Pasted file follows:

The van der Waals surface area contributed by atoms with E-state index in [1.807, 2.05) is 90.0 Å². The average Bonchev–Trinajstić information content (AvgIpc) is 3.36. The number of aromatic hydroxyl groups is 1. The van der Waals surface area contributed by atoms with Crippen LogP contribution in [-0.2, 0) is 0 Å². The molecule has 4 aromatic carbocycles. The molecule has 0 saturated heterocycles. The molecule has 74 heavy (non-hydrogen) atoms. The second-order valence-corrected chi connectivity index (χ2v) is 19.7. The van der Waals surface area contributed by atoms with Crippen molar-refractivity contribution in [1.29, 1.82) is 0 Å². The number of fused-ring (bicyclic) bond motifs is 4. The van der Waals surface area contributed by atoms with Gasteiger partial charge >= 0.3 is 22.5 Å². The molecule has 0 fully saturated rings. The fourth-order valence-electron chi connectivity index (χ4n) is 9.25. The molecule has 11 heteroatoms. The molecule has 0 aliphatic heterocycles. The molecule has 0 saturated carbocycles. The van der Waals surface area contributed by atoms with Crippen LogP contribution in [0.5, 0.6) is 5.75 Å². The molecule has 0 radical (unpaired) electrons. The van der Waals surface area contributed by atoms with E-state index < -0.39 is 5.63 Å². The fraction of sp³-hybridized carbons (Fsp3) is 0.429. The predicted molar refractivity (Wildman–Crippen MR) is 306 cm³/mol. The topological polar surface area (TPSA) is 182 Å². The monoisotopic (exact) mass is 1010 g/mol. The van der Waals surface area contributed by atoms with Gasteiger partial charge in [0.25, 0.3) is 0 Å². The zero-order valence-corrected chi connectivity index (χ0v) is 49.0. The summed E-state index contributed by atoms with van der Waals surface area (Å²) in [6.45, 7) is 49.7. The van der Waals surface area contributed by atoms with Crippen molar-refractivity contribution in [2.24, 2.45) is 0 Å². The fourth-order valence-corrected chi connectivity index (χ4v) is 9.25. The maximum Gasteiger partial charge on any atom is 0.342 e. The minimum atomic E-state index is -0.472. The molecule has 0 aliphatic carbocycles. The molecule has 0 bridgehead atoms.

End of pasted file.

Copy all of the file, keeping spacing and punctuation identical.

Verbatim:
The van der Waals surface area contributed by atoms with E-state index in [1.807, 2.05) is 90.0 Å². The average Bonchev–Trinajstić information content (AvgIpc) is 3.36. The number of aromatic hydroxyl groups is 1. The van der Waals surface area contributed by atoms with Crippen LogP contribution in [-0.2, 0) is 0 Å². The molecule has 4 aromatic carbocycles. The molecule has 0 saturated heterocycles. The molecule has 74 heavy (non-hydrogen) atoms. The second-order valence-corrected chi connectivity index (χ2v) is 19.7. The van der Waals surface area contributed by atoms with Crippen molar-refractivity contribution in [1.29, 1.82) is 0 Å². The number of fused-ring (bicyclic) bond motifs is 4. The van der Waals surface area contributed by atoms with Gasteiger partial charge >= 0.3 is 22.5 Å². The molecule has 0 fully saturated rings. The fourth-order valence-electron chi connectivity index (χ4n) is 9.25. The molecule has 11 heteroatoms. The molecule has 0 aliphatic heterocycles. The molecule has 0 saturated carbocycles. The van der Waals surface area contributed by atoms with Crippen LogP contribution in [0.5, 0.6) is 5.75 Å². The molecule has 0 radical (unpaired) electrons. The van der Waals surface area contributed by atoms with E-state index < -0.39 is 5.63 Å². The fraction of sp³-hybridized carbons (Fsp3) is 0.429. The predicted molar refractivity (Wildman–Crippen MR) is 306 cm³/mol. The topological polar surface area (TPSA) is 182 Å². The monoisotopic (exact) mass is 1010 g/mol. The van der Waals surface area contributed by atoms with Gasteiger partial charge in [0.25, 0.3) is 0 Å². The zero-order valence-corrected chi connectivity index (χ0v) is 49.0. The summed E-state index contributed by atoms with van der Waals surface area (Å²) in [6.45, 7) is 49.7. The van der Waals surface area contributed by atoms with Crippen molar-refractivity contribution in [2.24, 2.45) is 0 Å². The fourth-order valence-corrected chi connectivity index (χ4v) is 9.25. The maximum Gasteiger partial charge on any atom is 0.342 e. The minimum atomic E-state index is -0.472. The molecule has 0 aliphatic carbocycles. The molecule has 0 bridgehead atoms.